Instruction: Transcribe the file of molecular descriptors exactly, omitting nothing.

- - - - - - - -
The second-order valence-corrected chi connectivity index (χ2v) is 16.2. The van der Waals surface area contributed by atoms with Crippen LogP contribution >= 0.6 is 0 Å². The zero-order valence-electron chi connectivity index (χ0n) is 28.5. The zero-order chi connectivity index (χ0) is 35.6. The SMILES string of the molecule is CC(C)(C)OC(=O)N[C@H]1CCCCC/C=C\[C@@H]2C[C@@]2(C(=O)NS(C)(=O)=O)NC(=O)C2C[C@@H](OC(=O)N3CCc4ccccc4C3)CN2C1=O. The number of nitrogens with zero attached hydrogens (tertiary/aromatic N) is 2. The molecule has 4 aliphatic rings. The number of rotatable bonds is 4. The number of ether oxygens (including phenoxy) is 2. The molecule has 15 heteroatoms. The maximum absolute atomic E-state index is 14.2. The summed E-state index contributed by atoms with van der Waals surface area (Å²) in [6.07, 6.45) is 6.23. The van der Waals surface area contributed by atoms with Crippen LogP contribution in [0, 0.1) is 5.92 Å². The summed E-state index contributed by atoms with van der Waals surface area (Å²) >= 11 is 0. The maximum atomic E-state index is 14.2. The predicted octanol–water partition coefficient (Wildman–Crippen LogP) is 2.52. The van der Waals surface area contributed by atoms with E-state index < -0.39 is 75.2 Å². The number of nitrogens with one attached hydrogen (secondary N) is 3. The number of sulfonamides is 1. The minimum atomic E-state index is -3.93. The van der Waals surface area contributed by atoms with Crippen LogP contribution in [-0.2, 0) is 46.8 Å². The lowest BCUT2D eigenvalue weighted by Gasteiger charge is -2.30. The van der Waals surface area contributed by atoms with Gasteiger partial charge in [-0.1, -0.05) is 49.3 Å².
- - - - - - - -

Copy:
The second-order valence-corrected chi connectivity index (χ2v) is 16.2. The van der Waals surface area contributed by atoms with Crippen LogP contribution >= 0.6 is 0 Å². The zero-order valence-electron chi connectivity index (χ0n) is 28.5. The zero-order chi connectivity index (χ0) is 35.6. The SMILES string of the molecule is CC(C)(C)OC(=O)N[C@H]1CCCCC/C=C\[C@@H]2C[C@@]2(C(=O)NS(C)(=O)=O)NC(=O)C2C[C@@H](OC(=O)N3CCc4ccccc4C3)CN2C1=O. The number of nitrogens with zero attached hydrogens (tertiary/aromatic N) is 2. The molecule has 4 aliphatic rings. The number of rotatable bonds is 4. The number of ether oxygens (including phenoxy) is 2. The molecule has 15 heteroatoms. The maximum absolute atomic E-state index is 14.2. The summed E-state index contributed by atoms with van der Waals surface area (Å²) in [6.07, 6.45) is 6.23. The van der Waals surface area contributed by atoms with Crippen LogP contribution in [0, 0.1) is 5.92 Å². The summed E-state index contributed by atoms with van der Waals surface area (Å²) >= 11 is 0. The maximum atomic E-state index is 14.2. The predicted octanol–water partition coefficient (Wildman–Crippen LogP) is 2.52. The van der Waals surface area contributed by atoms with E-state index < -0.39 is 75.2 Å². The number of nitrogens with one attached hydrogen (secondary N) is 3. The number of sulfonamides is 1. The minimum atomic E-state index is -3.93. The van der Waals surface area contributed by atoms with Crippen LogP contribution in [-0.2, 0) is 46.8 Å². The lowest BCUT2D eigenvalue weighted by Gasteiger charge is -2.30. The van der Waals surface area contributed by atoms with Gasteiger partial charge in [-0.1, -0.05) is 49.3 Å².